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Israeli Education Minister Proposes Law Obligating Property Owners to Pay for Rescue Excavations

By Betzalel Kahn
Special to Yated Ne'eman

Education Minister, Yitzchak Levi, has instructed the General Director of the Antiquities Authority, Amir Drori, to draft a proposed law to the effect that one who orders rescue excavations (i.e., the property owner) must pay for them.

Levi's directives were made in the wake of the recent High Court ruling that one who orders the rescue excavation shouldn't be billed, and that the State should subsidize the work. According to Levi, this decision has huge budgetary implications which the State will not be able to handle. This is liable to result in the canceling of excavations and in the prolonged postponement of development and construction work.

The implication of the Education Minister's directive is that despite the decision of the High Court, the Antiquities Authority will be able to continue, without any apparent limit, to destroy Jewish graves and to desecrate the honor of the deceased.

In a discussion with the General Director of the Antiquities Authority, Amir Drori, Levi directed him to prepare the draft of a proposed law, and he advised him to place this proposal on the table of the Ministers' Legislative Committee.

Levi noted that every delay in the preparation of the proposal and its presentation bears serious consequences in the areas of development and construction and is liable to result in the crippling of the activity of the Antiquities Authority. "You must do your utmost to draft the proposal immediately," the Education Minster said.

The Federation for the Prevention of the Desecration of Graves reacted angrily to this latest step of the Education Minister, who is quickly kowtowing to the Antiquities Authority.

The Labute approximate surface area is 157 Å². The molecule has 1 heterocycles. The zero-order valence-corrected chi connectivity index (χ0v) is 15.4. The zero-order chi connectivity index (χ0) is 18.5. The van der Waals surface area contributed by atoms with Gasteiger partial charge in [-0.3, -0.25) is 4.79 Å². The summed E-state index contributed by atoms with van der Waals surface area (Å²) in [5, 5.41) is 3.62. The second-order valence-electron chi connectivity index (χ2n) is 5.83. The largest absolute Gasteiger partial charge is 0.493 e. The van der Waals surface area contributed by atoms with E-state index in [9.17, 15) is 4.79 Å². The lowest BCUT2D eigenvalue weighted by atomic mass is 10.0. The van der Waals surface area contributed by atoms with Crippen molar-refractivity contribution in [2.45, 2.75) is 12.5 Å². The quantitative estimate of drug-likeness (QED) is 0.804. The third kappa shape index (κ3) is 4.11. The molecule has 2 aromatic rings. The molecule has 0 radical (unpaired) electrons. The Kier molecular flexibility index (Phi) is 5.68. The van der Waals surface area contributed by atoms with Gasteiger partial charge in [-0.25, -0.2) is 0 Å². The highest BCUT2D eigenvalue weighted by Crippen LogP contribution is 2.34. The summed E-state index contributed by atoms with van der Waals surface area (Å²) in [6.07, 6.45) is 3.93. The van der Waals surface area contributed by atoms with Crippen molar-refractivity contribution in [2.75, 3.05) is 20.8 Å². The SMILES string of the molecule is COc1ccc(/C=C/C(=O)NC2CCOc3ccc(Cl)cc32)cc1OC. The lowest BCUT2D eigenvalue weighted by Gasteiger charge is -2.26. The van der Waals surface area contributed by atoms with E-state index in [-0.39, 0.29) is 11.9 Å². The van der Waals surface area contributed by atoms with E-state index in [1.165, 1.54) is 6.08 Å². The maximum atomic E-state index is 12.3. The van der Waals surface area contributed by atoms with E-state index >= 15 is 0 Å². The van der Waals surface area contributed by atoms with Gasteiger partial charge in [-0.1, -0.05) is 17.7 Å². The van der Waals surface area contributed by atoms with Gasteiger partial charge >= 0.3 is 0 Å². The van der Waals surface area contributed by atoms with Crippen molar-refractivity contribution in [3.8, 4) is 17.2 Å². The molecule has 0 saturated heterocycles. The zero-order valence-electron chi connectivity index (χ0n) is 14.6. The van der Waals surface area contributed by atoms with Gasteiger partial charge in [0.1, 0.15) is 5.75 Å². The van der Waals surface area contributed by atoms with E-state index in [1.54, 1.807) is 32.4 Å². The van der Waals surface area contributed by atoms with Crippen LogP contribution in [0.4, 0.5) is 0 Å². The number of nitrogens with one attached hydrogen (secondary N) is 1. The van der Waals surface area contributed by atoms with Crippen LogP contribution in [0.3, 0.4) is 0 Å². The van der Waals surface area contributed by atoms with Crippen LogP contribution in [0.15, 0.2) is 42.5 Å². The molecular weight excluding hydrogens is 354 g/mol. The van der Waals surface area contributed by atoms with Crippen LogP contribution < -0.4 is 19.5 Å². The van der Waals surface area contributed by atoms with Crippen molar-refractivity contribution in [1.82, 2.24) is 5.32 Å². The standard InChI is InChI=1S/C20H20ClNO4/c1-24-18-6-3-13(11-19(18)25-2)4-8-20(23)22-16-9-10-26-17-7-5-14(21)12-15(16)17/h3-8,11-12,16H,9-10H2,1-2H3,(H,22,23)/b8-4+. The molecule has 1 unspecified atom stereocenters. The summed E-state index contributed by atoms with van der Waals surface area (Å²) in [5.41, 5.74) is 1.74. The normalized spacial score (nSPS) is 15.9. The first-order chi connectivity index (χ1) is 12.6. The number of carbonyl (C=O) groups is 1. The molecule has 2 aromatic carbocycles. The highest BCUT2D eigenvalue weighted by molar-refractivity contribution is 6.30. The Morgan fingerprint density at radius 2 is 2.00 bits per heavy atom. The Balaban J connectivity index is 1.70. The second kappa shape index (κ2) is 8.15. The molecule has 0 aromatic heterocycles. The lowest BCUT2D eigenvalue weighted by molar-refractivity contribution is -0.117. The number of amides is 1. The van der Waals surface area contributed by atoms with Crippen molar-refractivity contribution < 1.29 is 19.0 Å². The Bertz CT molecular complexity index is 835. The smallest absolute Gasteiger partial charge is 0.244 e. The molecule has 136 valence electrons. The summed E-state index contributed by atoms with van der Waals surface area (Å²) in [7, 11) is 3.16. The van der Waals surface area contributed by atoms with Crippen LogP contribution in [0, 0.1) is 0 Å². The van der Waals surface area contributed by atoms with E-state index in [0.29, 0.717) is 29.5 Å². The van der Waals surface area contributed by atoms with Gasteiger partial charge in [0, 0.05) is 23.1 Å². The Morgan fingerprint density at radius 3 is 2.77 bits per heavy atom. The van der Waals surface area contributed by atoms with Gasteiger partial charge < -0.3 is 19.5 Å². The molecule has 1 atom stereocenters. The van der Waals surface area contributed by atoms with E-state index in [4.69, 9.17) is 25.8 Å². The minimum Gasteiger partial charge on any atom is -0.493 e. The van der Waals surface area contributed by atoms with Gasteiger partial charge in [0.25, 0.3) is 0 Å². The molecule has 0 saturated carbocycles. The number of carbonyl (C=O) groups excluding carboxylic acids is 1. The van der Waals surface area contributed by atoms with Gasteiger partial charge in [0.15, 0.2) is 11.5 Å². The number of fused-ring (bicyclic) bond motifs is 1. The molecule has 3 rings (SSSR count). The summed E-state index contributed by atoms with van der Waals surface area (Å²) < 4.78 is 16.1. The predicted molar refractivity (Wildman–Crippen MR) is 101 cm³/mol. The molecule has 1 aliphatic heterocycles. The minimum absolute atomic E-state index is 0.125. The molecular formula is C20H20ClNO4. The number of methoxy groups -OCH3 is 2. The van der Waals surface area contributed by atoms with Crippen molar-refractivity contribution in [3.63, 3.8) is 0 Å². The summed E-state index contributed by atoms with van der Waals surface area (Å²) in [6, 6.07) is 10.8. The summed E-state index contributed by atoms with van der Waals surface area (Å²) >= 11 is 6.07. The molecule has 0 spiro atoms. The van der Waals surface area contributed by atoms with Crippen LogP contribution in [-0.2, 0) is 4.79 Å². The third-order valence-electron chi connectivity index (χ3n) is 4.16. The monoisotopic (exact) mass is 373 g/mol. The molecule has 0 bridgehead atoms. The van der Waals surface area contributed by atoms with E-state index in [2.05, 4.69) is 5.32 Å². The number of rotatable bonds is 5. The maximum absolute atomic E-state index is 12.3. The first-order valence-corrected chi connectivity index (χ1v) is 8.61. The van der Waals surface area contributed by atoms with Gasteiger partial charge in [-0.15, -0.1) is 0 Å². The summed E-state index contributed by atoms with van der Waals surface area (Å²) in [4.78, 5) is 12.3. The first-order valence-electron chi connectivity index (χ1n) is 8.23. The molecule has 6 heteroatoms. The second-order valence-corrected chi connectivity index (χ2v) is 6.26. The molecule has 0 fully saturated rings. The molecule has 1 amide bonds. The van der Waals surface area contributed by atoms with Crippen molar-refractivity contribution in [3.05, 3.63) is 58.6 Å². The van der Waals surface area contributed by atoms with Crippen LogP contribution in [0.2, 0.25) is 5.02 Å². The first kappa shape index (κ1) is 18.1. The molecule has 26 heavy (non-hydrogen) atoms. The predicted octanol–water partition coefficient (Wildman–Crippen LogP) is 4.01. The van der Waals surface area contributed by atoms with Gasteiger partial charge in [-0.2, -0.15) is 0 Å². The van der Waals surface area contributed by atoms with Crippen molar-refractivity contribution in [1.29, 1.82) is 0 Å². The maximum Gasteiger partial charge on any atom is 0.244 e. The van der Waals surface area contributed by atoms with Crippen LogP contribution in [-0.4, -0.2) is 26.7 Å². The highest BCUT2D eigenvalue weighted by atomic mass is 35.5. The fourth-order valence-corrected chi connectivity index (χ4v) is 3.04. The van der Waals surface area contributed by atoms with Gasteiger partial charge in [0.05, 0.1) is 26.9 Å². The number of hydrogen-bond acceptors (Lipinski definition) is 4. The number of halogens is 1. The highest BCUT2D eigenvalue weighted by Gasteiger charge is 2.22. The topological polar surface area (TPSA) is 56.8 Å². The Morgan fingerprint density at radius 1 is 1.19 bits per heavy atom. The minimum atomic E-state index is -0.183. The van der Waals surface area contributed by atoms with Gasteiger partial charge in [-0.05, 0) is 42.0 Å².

"First of all," the Federation stated, "the Education Minister must change and amend the existing law, which enables the archaeologists of the Antiquities Authority to run rampant throughout the country and to desecrate thousands of ancient graves, in a most grievous manner, every year.

"The primary concern of the Education Minister, who is in charge of the Antiquities Authority and is a Torah-observant Jew, must be to prevent the desecration of the graves, an issue which deeply pains and disturbs hundreds of thousands of Torah-observant Jews all over the world. Only after he has done that, can he help the heads of the Antiquities Authority to overcome the problem of the High Court ruling regarding the financial aspect of the excavations, "according to the Federation.

Upon learning of the Education Minister's announcement, Rabbi Avrohom Ravitz, chairman of the Knesset's Finance Committee, held a pointed discussion with him. At this meeting, the two agreed that in addition to the new amendment to the law which Levi requested, Levi must present an additional amendment which will legally anchor the principal of safeguarding Jewish graves from damages caused by the archaeologists. At Rabbi Ravitz's suggestion, the Minister's Committee for Legislation will prepare and present this amendment.

Rabbi Ravitz and Yitzchak Levi concluded that a possible means for effecting the amendment of the law is to establish a governmental committee with the authority to determine the procedures for the conducting of excavations, in a matter in which Jewish graves will not be desecrated -- a proposal raised by Rabbi Ravitz in the past.

It is highly unlikely that Levi's proposed amendment will be accepted in the Knesset if it doesn't have the support of the religious parties. The only condition on which the religious parties will agree to its passage is if Rabbi Ravitz's proposed amendment is anchored in the law by the government.


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